Favourite strawberry jam
Hull and half 2 1/2 pounds of washed strawberries
1 1/4 lb white sugar
Juice of 1 or 2 lemons - depends how sweet you want your jam
Before you start, put a white saucer or tea plate in the freezer, you will need this for testing for set later.
To cook the jam you need to use a non-reactive metal preserving pan or a very large pan as the sugar will boil right up. Place a cooks thermometer on the side of the pan if you have one, they don't cost very much and it does make life a lot easier. Heat the sugar and lemon gently in ithe pan and then add the strawberries. Stir gently and then bring to a fast boil, turn down the heat if there is danger of boiling over. When the temperature reads 225/230 it will be done. To test for set put about half a teaspoon full of jam on the cold plate, leave it for about 15 seconds and push your finger along the plate into the jam. If the jam wrinkles slightly it is done. Skim off the froth from the top of the jam, let it cool for a few minutes - this helps the strawberries to stay in suspension. Pot and seal the jam.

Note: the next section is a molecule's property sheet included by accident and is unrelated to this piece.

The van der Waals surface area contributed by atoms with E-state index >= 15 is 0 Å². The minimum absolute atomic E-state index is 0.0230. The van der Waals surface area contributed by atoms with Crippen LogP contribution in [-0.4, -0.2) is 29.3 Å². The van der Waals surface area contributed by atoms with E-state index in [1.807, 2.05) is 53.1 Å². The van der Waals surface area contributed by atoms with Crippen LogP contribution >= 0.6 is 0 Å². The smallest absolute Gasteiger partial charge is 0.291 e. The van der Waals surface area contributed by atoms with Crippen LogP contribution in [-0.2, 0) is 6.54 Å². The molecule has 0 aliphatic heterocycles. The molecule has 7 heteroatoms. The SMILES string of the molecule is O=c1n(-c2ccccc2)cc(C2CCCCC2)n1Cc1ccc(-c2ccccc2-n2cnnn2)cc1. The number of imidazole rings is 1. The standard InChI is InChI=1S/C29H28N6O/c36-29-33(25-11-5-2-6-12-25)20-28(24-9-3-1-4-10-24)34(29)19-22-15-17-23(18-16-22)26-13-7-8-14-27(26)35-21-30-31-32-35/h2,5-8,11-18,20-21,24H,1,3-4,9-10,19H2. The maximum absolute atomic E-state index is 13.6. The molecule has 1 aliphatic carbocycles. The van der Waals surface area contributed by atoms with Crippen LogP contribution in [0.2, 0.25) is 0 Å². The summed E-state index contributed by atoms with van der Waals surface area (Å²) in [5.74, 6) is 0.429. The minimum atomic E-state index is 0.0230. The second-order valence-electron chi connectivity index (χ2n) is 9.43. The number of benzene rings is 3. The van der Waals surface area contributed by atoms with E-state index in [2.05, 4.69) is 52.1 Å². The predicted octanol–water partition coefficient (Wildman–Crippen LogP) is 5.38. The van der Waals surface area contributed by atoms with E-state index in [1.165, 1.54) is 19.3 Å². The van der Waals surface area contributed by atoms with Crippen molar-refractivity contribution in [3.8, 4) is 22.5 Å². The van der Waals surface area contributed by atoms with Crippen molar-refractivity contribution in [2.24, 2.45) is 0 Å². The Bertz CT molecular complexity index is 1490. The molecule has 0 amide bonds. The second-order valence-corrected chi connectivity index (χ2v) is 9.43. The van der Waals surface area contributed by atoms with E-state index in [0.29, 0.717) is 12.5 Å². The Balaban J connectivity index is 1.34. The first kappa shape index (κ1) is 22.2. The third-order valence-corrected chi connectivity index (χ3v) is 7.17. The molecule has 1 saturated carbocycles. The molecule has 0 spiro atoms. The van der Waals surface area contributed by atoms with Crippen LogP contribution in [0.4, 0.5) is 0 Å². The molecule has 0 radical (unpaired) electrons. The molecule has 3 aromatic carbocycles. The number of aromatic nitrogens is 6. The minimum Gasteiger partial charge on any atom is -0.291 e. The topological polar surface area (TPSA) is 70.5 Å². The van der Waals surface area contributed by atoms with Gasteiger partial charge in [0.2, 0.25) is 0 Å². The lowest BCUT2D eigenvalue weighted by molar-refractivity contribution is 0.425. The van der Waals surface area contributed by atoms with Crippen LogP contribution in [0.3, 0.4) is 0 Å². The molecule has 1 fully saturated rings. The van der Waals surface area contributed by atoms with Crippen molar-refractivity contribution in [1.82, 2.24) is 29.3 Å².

I use screw top glass jars (old jam jars, don't use pickle jars as there will be a taint). Place them on a cold baking tray and put in a cold oven before you start the jam. Heat the oven to about 160C and leave them in there until ready to pot. I also put the tops in, it doesn't seem to hurt the seals. Occasionally you might get a mould growth in a jar, this doesn't affect the jam and it isn't harmful, just remove the top layer. I do keep jam in the fridge once it is opened and unopened jars are kept in a cool, dry and dark place.
Pairs Well With
Very easy to make and the best jam you will ever have, I have done some batches with black pepper, some with chilli and I feel that plain is best. The jewel colour and the clear, bright flavour is especially good with home made scones and cream or indeed straight out of the jar! I have made 30lbs this year and I'm doing the last batch of the season right now, this is what you do: